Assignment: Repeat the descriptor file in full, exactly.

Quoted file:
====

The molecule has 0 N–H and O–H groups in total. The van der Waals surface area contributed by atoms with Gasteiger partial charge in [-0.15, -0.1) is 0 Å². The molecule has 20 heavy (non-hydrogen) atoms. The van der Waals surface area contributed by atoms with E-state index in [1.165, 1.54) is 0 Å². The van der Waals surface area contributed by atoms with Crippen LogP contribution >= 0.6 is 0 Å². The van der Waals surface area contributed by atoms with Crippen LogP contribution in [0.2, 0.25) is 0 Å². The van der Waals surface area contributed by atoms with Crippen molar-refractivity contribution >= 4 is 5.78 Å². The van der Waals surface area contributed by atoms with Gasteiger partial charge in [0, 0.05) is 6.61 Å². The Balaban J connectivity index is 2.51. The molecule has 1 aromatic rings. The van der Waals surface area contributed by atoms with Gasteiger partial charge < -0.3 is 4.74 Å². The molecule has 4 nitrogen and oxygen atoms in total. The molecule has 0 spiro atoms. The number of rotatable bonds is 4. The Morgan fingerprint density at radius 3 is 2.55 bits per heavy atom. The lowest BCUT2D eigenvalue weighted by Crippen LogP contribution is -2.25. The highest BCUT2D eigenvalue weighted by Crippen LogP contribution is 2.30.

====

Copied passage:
The molecule has 0 N–H and O–H groups in total. The van der Waals surface area contributed by atoms with Gasteiger partial charge in [-0.15, -0.1) is 0 Å². The molecule has 20 heavy (non-hydrogen) atoms. The van der Waals surface area contributed by atoms with E-state index in [1.165, 1.54) is 0 Å². The van der Waals surface area contributed by atoms with Crippen LogP contribution >= 0.6 is 0 Å². The van der Waals surface area contributed by atoms with Crippen LogP contribution in [0.2, 0.25) is 0 Å². The van der Waals surface area contributed by atoms with Crippen molar-refractivity contribution >= 4 is 5.78 Å². The van der Waals surface area contributed by atoms with Gasteiger partial charge in [0, 0.05) is 6.61 Å². The Balaban J connectivity index is 2.51. The molecule has 1 aromatic rings. The van der Waals surface area contributed by atoms with Gasteiger partial charge < -0.3 is 4.74 Å². The molecule has 4 nitrogen and oxygen atoms in total. The molecule has 0 spiro atoms. The number of rotatable bonds is 4. The Morgan fingerprint density at radius 3 is 2.55 bits per heavy atom. The lowest BCUT2D eigenvalue weighted by Crippen LogP contribution is -2.25. The highest BCUT2D eigenvalue weighted by Crippen LogP contribution is 2.30.